The World Wide Web Consortium (W3C) is the most important standard body that produces standards for the World Wide Web. These standards are carefully aimed at technologies that deliver the greatest benefits to the greatest number of web users, while ensuring the long-term viability of any document published on the Web. Designing and building with these standards simplifies and lowers the cost of production, while delivering sites that are accessible to more people and more types of Internet devices. Although the W3C names the documents it issues recommendations, they are the standards that everyone should adhere to when publishing on the Web.


The eXtensible Markup Language (XML) is a W3C standard designed to improve the functionality of the Web by providing more flexible and adaptable information identification. XML is a markup language for documents containing structured information.

An XML document is made out of elements. An element consists of an opening label, text, and a closing label: <subtitle>example user manual</subtitle>. This element contains the text “example user manual”. However, an element can also contain other elements. For example the name of a person can be composed out of its first name and its surname:


Elements can also be empty, in which case you can represent them, either as: <void></void> or in the shorter form <void/> No matter what its content is, an element can have attributes attached to it. Attributes modify information contained in elements, as an example <person type="student">Catalin Hritcu</person> states that this person is a student.

Example 2.1, “An XML file using the DocBook DTD” uses a custom XML vocabulary named DocBook that is intended for authoring documents such as articles and books. Following the first line of text, that emphasizes that we are dealing in fact with a XML file, there is a DOCTYPE definition referencing the DocBook DTD file. A DTD is a formal specification of the vocabulary everything in the document should conform to. Unlike earlier markup languages (like HTML) the XML lets you design your own customized markup languages for limitless different types of documents. What follows is a structure of nested elements with one root element named book that contains all the other elements.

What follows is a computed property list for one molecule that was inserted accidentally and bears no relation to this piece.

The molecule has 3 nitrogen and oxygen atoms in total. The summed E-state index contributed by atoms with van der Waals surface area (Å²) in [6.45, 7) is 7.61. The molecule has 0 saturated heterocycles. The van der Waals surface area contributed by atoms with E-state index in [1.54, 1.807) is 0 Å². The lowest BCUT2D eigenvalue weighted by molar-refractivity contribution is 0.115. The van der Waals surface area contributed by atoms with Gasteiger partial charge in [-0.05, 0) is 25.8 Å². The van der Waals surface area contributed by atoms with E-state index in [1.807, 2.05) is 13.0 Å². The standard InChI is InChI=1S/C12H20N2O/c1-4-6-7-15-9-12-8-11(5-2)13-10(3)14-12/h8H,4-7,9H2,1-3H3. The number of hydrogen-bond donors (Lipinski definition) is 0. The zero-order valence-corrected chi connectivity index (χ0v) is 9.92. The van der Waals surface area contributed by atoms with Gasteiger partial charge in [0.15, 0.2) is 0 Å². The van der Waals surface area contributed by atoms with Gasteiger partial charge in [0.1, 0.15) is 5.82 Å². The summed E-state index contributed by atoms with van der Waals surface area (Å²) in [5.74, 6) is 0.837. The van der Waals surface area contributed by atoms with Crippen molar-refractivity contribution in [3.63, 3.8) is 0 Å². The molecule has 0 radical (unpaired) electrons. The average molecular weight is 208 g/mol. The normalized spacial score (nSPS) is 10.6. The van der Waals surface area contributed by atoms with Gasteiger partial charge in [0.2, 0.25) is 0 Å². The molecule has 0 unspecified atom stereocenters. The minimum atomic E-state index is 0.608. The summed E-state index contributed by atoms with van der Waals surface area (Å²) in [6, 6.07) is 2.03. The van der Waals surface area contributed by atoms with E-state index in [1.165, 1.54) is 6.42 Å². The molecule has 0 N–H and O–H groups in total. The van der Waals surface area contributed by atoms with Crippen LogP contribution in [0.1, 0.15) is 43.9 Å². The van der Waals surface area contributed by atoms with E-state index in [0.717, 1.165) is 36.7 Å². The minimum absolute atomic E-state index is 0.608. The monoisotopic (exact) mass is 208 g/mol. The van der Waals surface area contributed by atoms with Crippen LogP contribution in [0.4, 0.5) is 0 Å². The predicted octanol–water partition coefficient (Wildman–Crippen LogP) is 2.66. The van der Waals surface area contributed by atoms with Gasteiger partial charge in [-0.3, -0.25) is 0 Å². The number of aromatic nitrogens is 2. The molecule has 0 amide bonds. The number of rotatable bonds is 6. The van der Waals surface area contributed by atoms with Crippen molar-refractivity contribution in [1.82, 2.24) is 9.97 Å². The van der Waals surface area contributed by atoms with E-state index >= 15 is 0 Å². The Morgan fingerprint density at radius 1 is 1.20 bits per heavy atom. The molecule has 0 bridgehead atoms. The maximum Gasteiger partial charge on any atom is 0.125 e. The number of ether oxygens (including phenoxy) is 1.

Example 2.1. An XML file using the DocBook DTD

<?xml version="1.0" encoding="UTF-8"?>

<!DOCTYPE book PUBLIC "-//OASIS//DTD DocBook XML V4.3//EN"

		<subtitle>example user manual</subtitle>
	<chapter id="intro"><title>Introduction</title>
		<para>uml2svg is an XSLT-based tool for converting
		XMI-compliant UML Diagrams into SVG.</para>
		<para>One of the most important features of uml2svg is
		<link linkend="standards">standard conformance</link>.
	<chapter id="features"><title>Features</title>
		<sect1 id="standards">
			<title>Standard conformance</title>
		<para>This is an appendix</para>

While this example might help you make a picture of what XML is, if you still feel insecure about it you should try reading a more thorough tutorial.


With the widespread use of UML a new problem appeared: interoperability. While the UML standard specified a standard way to draw the diagrams (many times the tool vendors ignored that too) it didn't specify an approach to exchange the diagrams between different tools. Almost every UML modeling tool had its own way of saving diagrams to a file, which led to a plethora of proprietary and incompatible file formats. In order to eliminate this shortcoming the OMG came out with a new specification, the XMI.

XML Metadata Interchange (XMI) in an XML-based specification for interchanging UML models. Although it was build in the context of other, more general, modeling specifications of the OMG, the XMI can be used to exchange UML models between UML modeling tools. The XMI provides a standard way for tools to represent models as XML documents. However, XMI is still limited to the model elements only. With the introduction of the UML Diagram Interchange Specification, it will become possible to exchange the models together with the layout of the diagrams.


Scalable Vector Graphics (SVG) is an XML markup language for describing two-dimensional vector graphics. SVG lets you design Web pages with high-resolution graphics that can contain sophisticated elements, such as gradients, animation, and filter effects, by just using plain-text XML. This doesn’t imply that pages will take more time than they do today, as vectorial graphics have the potential to be much smaller than bitmap pictures, and additional gzip compression can be applied on SVG for excellent results. Moreover, SVG text and graphics can be styled using Cascading Style Sheets (CSS), which makes it a very flexible and powerful document standard.